Originally published by 2 Minute Medicine® (view original article). Reused on AccessMedicine with permission.

1. An oral compound, SEP-363856 was shown to significantly reduce the total score of the Positive and Negative Symptom Scale (PANSS) from baseline compare to placebo for patients with an acute exacerbation of schizophrenia.

2. One patient treated with SEP-363856 had sudden cardiac death but had history of coronary artery disease and hypertension.

Evidence Rating Level: 1 (Excellent)

Study Rundown:

Current antipsychotic treatments rely on dopamine D2 receptor antagonism for psychosis. However, the therapies are limited in the treatment of negative symptoms and cognitive impairment. SEP-363856 was developed as a new class of psychotropic agents with a non-D2-receptor binding mechanism of action for the treatment of psychosis in schizophrenia. As such, this study evaluated the efficacy and safety of SEP-363856 in patients with an acute exacerbation of schizophrenia. The participants were randomized to receive SEP-363856 or placebo treatment for four weeks. The study determined the patients in the SEP-363856 group had a lower PANSS total score from baseline compared to the placebo group. However, one patient in the treatment group did suffer a serious adverse event of sudden cardiac death.

This randomized, double-blind, trial was limited by the short treatment period, which did not allow for the longitudinal measurement of treatment effects over a six to twelve-month timer period. Another limitation of the study was patients over the age of 40 years were excluded from the trial; therefore, the trial results cannot be generalized to patients older than 40 years. Nonetheless, this study was strengthened by the even number of participants discontinuing treatment in both groups and matched sample size. For physicians, these findings highlighted an alternative therapy to be prescribed to patients suffering from an acute exacerbation of schizophrenia.

In-Depth [randomized controlled trial]:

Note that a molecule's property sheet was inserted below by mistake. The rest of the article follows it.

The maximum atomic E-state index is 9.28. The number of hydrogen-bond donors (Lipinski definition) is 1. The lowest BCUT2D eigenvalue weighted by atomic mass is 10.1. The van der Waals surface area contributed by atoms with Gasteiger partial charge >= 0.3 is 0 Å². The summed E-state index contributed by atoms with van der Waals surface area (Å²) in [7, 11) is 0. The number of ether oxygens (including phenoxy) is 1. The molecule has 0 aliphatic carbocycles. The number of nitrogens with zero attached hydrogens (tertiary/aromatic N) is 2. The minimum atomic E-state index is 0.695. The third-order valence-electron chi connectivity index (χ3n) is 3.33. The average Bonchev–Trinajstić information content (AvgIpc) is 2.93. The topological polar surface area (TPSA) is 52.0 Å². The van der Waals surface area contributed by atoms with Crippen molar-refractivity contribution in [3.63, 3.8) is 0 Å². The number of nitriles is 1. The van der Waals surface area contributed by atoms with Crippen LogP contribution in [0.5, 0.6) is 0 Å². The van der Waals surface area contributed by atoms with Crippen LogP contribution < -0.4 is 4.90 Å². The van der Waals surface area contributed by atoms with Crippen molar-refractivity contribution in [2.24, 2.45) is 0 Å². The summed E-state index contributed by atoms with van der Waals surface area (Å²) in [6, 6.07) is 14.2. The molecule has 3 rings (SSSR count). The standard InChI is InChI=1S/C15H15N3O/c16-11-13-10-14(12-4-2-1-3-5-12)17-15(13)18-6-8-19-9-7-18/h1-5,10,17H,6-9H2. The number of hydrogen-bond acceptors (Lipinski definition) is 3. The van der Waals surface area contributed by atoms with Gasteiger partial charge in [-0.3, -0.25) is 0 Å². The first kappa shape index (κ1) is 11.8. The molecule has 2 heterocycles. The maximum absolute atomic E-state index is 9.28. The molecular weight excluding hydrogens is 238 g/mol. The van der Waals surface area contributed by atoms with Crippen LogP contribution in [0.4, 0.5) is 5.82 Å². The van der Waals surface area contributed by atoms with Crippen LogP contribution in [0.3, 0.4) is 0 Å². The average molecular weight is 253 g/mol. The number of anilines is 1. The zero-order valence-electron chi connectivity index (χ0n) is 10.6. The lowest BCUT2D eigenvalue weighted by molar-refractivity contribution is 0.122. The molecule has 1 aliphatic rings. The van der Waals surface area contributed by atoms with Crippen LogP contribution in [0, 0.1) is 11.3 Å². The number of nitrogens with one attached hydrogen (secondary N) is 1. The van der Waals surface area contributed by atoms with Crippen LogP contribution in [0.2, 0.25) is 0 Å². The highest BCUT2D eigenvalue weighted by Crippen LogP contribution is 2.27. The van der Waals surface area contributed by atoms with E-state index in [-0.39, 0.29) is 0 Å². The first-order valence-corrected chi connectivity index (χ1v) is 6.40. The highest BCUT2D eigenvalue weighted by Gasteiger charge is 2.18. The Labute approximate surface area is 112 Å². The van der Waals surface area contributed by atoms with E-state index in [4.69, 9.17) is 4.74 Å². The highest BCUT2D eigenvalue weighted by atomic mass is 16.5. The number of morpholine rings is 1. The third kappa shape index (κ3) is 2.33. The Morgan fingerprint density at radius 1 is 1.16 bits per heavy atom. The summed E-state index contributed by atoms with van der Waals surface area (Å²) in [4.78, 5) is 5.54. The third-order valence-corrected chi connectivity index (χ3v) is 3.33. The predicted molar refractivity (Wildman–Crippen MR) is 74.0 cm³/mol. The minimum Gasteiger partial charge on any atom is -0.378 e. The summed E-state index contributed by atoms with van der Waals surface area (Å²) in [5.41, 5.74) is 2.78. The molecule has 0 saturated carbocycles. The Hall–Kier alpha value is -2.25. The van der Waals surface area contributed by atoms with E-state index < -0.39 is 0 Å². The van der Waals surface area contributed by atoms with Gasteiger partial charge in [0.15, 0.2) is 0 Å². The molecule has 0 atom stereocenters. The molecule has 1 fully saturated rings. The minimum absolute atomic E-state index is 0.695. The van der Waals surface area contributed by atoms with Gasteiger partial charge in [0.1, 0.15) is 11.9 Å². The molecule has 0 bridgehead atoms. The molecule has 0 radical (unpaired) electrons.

This randomized control trial enrolled 295 patients in a multicenter study from 34 sites in five countries in Eastern Europe and North America. The inclusion criteria included pubertal adolescents (12 to <18 years of age). Inclusion criteria included: patients between 18 to 40 years of age; met the criteria for schizophrenia in the Diagnostic and Statistical Manual of Mental Disorders, fifth edition for at least six months; and had an acute exacerbation of psychotic symptoms with a duration of two months or less. The exclusion criteria for the study included three or more hospitalizations for treatment of an acute exacerbation of schizophrenia. The patients were randomized to the SEP-363856 or placebo in a 1:1 ratio. The treatment in the study began after a 14-day washout period where all previous psychotropic medications were discontinued. The primary endpoint was the change of PANSS total score, from baseline, at four weeks. The score ranged from 30 to 210, and higher scores indicated more severe psychotic symptoms. Additionally, adverse outcomes within both treatment groups were recorded. The mean total PANSS score, at baseline, was 101.4 for the SEP-363856 group and 99.7 for the placebo group. At the end of the four-week period, the least-squares means change of the total PANSS score was -17.2 in the SEP-363856 group and -9.7 in the placebo group (least-squares mean difference, -7.5, 95% confidence interval [CI], −11.9 to -3.0; p = 0.001). Gastrointestinal symptoms and somnolence were the most frequently recorded adverse events. A serious adverse event was reported for one participant in the SEP-363856 group who suffered from sudden cardiac death. The participant had a history of essential hypertension and coronary artery disease.

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